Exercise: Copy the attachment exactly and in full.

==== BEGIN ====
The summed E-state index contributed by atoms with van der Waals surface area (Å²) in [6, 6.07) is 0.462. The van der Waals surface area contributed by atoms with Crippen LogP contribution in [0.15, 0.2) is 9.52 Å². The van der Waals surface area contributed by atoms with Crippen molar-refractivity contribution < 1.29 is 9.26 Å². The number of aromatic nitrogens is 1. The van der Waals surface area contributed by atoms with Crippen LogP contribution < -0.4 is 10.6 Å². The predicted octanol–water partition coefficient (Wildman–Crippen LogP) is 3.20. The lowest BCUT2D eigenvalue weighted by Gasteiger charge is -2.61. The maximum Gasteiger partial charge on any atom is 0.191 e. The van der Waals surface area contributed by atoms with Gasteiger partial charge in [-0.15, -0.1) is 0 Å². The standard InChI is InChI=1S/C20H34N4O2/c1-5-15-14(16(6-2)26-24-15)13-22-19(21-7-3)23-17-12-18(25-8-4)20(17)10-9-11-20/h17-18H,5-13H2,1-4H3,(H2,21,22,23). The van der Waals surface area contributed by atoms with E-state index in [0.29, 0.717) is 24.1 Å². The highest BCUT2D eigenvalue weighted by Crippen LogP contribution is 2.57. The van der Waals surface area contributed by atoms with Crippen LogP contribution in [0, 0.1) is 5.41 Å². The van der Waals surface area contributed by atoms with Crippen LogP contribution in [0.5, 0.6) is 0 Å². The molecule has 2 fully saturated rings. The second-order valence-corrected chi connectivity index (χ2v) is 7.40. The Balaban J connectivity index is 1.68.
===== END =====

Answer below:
The summed E-state index contributed by atoms with van der Waals surface area (Å²) in [6, 6.07) is 0.462. The van der Waals surface area contributed by atoms with Crippen LogP contribution in [0.15, 0.2) is 9.52 Å². The van der Waals surface area contributed by atoms with Crippen molar-refractivity contribution < 1.29 is 9.26 Å². The number of aromatic nitrogens is 1. The van der Waals surface area contributed by atoms with Crippen LogP contribution < -0.4 is 10.6 Å². The predicted octanol–water partition coefficient (Wildman–Crippen LogP) is 3.20. The lowest BCUT2D eigenvalue weighted by Gasteiger charge is -2.61. The maximum Gasteiger partial charge on any atom is 0.191 e. The van der Waals surface area contributed by atoms with Gasteiger partial charge in [-0.15, -0.1) is 0 Å². The standard InChI is InChI=1S/C20H34N4O2/c1-5-15-14(16(6-2)26-24-15)13-22-19(21-7-3)23-17-12-18(25-8-4)20(17)10-9-11-20/h17-18H,5-13H2,1-4H3,(H2,21,22,23). The van der Waals surface area contributed by atoms with E-state index in [0.29, 0.717) is 24.1 Å². The highest BCUT2D eigenvalue weighted by Crippen LogP contribution is 2.57. The van der Waals surface area contributed by atoms with Crippen LogP contribution in [0, 0.1) is 5.41 Å². The van der Waals surface area contributed by atoms with Crippen LogP contribution in [0.5, 0.6) is 0 Å². The molecule has 2 fully saturated rings. The second-order valence-corrected chi connectivity index (χ2v) is 7.40. The Balaban J connectivity index is 1.68.